I spent this weekend at the Inclusive Ministry and Renewal in a Complex Age Conference in Boston. This joint conference was co-sponsored by Roman Catholic Womanpriests, Federation of Christian Ministries, CORPUS, and Women’s Ordination Conference.
From the moment I arrived at the conference I couldn’t shake the feeling that I was on a cruise ship. Maybe it was because the conference was held at a fancy hotel right on the Boston Harbor. Or perhaps it was because 99% of the attendees were white people in their 60s and 70s donned in floral prints and khaki shorts. Or it might have been because of the numerous cocktail hours held overlooking the water. Nonetheless, as I sat in an adirondack chair watching one older heterosexual couple practice Tai Chi as another clinked wine glasses – I couldn’t help but think – I am on the Church Reform Cruise Ship.
Now, the thing about cruise ships is that people board at one port. They eat. They drink. They relax. They may stop off at a few other ports, but they always come back to the exact place from where they started. I think this may be the problem with this part of the Church Reform movement. (By “this part of the movement” I mean folks – mostly older, white, upper-middle class folks – who stand ardently behind the Roman Catholic Womanpriest movement, see it as the most radical form of change the Church has ever seen, and further the ideology which puts folks who have been “legitimately” ordained in a position of superiority. While not everyone at the conference took this position, it was clear that this ideology was steering the ship). These women and men sail off with the best of intentions, but they end up right back where they started – patriarchy, white privilege, heterosexism, classism, elitism…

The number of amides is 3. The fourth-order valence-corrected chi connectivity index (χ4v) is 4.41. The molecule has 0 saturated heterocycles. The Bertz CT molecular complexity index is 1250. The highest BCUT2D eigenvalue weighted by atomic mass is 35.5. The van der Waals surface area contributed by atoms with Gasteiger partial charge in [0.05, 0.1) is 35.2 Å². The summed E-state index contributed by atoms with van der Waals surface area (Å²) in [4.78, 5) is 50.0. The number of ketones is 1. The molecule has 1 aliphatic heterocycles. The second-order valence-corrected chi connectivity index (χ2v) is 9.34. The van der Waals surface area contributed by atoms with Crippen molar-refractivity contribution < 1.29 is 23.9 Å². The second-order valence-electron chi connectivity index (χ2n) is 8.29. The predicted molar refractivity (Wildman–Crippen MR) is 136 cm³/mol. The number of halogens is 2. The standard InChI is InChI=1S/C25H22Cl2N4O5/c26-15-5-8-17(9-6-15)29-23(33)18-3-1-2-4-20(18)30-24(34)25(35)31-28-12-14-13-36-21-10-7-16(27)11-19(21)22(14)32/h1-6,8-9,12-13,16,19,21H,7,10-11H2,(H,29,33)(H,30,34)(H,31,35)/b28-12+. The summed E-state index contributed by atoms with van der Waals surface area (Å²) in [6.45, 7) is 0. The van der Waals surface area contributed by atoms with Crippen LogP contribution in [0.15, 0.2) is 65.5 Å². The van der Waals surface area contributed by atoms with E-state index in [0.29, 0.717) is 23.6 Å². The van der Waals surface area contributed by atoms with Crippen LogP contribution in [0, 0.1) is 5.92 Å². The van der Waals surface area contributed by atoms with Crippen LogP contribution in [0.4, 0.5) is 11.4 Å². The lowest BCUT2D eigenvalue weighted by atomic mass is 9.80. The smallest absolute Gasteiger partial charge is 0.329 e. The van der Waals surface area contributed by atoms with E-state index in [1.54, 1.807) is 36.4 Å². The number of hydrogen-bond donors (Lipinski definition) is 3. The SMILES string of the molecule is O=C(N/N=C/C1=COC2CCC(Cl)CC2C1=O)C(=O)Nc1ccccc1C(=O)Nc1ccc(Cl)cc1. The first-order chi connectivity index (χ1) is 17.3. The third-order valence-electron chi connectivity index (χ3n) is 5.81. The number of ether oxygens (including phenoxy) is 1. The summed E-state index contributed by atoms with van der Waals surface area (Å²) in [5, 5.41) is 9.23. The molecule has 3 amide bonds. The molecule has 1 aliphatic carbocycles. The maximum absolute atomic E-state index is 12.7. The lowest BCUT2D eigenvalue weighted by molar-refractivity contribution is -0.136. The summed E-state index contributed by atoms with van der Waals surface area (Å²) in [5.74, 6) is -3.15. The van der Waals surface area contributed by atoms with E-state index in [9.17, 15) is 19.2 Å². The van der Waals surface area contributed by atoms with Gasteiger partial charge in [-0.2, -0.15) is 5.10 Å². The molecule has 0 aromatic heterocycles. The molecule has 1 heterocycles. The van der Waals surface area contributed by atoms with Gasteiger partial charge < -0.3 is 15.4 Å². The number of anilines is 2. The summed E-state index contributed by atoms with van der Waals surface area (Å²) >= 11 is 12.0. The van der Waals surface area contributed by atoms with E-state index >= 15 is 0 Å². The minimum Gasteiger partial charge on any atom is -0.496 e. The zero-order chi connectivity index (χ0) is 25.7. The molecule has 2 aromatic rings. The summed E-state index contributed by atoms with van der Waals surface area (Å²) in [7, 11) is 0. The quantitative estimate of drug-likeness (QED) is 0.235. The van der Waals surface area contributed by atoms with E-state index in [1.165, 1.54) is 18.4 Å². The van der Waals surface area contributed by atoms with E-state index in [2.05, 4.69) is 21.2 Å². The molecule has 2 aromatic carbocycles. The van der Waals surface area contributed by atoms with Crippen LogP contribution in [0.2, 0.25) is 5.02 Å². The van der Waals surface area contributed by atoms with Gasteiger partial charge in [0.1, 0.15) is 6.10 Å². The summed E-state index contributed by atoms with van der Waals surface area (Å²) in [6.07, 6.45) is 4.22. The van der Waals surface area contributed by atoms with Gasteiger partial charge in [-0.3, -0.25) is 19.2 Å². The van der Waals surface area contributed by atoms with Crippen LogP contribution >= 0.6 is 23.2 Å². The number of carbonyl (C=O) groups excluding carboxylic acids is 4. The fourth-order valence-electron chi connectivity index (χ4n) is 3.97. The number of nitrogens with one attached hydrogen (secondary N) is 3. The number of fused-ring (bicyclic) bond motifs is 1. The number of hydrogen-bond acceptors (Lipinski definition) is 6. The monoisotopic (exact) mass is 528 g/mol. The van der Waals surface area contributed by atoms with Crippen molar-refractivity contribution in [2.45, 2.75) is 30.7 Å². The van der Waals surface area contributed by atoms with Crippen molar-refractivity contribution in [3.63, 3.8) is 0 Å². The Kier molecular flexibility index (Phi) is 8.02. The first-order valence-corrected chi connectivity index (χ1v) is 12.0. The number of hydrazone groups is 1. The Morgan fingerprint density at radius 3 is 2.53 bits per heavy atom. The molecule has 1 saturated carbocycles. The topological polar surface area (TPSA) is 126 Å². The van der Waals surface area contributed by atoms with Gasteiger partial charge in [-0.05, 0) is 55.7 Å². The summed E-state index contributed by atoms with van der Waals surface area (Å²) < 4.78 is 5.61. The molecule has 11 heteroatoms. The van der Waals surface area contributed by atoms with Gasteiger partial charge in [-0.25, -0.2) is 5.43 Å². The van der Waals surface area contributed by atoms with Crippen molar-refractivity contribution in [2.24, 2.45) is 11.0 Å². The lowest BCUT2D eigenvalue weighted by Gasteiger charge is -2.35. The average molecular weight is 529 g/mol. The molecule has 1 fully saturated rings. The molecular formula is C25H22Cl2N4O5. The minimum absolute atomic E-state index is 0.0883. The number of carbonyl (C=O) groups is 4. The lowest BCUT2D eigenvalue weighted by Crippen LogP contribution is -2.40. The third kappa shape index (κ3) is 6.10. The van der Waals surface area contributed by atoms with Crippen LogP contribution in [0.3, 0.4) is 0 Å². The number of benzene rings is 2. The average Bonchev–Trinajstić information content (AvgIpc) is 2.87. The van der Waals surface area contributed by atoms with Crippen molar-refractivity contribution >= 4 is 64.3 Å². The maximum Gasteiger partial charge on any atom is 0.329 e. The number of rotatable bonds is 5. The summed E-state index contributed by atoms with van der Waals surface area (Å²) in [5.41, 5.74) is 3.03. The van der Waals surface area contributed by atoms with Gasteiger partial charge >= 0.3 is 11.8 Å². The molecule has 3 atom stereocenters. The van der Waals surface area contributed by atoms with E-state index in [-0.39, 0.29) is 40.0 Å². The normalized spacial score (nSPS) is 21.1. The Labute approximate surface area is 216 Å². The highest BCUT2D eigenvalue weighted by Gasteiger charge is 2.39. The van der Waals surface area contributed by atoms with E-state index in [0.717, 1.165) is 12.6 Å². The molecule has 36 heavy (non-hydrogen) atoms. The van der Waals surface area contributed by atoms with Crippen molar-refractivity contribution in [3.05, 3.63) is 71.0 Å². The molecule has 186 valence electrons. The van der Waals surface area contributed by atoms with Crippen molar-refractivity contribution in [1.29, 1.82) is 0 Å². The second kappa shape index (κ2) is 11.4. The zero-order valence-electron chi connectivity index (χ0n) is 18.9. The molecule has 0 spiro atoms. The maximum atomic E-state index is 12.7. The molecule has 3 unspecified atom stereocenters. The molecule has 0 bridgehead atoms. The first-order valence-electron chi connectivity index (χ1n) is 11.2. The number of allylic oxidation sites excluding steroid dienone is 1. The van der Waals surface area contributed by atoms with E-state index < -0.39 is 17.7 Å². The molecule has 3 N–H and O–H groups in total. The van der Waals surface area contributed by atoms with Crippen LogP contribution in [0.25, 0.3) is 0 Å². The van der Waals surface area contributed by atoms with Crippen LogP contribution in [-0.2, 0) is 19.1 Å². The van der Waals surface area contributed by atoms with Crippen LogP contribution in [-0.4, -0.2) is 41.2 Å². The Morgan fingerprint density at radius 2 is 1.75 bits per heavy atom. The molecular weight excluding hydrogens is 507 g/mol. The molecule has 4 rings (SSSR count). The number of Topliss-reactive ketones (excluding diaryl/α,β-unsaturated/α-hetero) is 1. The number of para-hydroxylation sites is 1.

I witnessed this several times at my weekend on the Church Reform Cruise Ship. I watched in wonder as folks at the first cocktail hour rushed around the reception room to get to shake the hand of the newest womanbishop. I listened in terror as the man giving a presentation on pre-marriage told me about the difficulties that couples face in preparing for marriage especially when “one is a man and one is a woman.” I tried to understand with compassion as one person in the workshop entitled “Addressing Racism in Inclusive Ministry” discussed celebrating Martin Luther King Day and Black History Month as key ways to be an inclusive Church. I cringed as I heard that when each of the sponsoring organizations was having a breakout meeting, the RCWP meeting was only open to those ordained and the candidates for ordination. And I laughed when one man tried to claim that women are “just more programmed to like chocolate than men – it is something in their genetic makeup,” and I wanted to cry when the women around the table agreed with him.
This Church Reform Cruise Ship was definitely going back to the port from which it started. And maybe it is good that these folks do take this cruise, see what is out there, and come back to tell us what they’ve seen and show us what it means to come back. But I am convinced that we, as the next generation of this movement, need to be sailing to a different place entirely. We need to chart our own course to a place where all people are considered priestly. To a place where there is a true discipleship of equals. To a place where we can create a genuine inclusive community. And the ship I was on this weekend – well intentioned as it was – is just not going there. So, let us set sail.